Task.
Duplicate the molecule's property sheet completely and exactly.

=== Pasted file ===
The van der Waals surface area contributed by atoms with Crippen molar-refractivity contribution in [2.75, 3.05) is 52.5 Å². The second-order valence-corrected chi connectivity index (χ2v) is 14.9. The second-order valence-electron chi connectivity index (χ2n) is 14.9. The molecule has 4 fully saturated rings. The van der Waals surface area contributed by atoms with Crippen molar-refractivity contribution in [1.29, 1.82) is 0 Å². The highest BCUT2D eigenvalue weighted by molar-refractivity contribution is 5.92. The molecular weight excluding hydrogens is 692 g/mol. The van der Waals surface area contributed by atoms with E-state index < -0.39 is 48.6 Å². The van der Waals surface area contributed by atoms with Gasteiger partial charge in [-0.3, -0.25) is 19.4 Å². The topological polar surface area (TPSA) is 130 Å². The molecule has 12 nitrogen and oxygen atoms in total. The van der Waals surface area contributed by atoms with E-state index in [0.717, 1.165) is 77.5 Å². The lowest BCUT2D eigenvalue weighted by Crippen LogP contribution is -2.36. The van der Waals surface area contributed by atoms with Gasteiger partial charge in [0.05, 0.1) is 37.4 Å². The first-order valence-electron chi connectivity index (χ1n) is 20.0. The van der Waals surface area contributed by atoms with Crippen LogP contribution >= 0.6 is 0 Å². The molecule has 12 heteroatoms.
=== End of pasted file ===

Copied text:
The van der Waals surface area contributed by atoms with Crippen molar-refractivity contribution in [2.75, 3.05) is 52.5 Å². The second-order valence-corrected chi connectivity index (χ2v) is 14.9. The second-order valence-electron chi connectivity index (χ2n) is 14.9. The molecule has 4 fully saturated rings. The van der Waals surface area contributed by atoms with Crippen molar-refractivity contribution in [1.29, 1.82) is 0 Å². The highest BCUT2D eigenvalue weighted by molar-refractivity contribution is 5.92. The molecular weight excluding hydrogens is 692 g/mol. The van der Waals surface area contributed by atoms with E-state index < -0.39 is 48.6 Å². The van der Waals surface area contributed by atoms with Gasteiger partial charge in [-0.3, -0.25) is 19.4 Å². The topological polar surface area (TPSA) is 130 Å². The molecule has 12 nitrogen and oxygen atoms in total. The van der Waals surface area contributed by atoms with E-state index in [0.717, 1.165) is 77.5 Å². The lowest BCUT2D eigenvalue weighted by Crippen LogP contribution is -2.36. The van der Waals surface area contributed by atoms with Gasteiger partial charge in [0.05, 0.1) is 37.4 Å². The first-order valence-electron chi connectivity index (χ1n) is 20.0. The van der Waals surface area contributed by atoms with Crippen LogP contribution >= 0.6 is 0 Å². The molecule has 12 heteroatoms.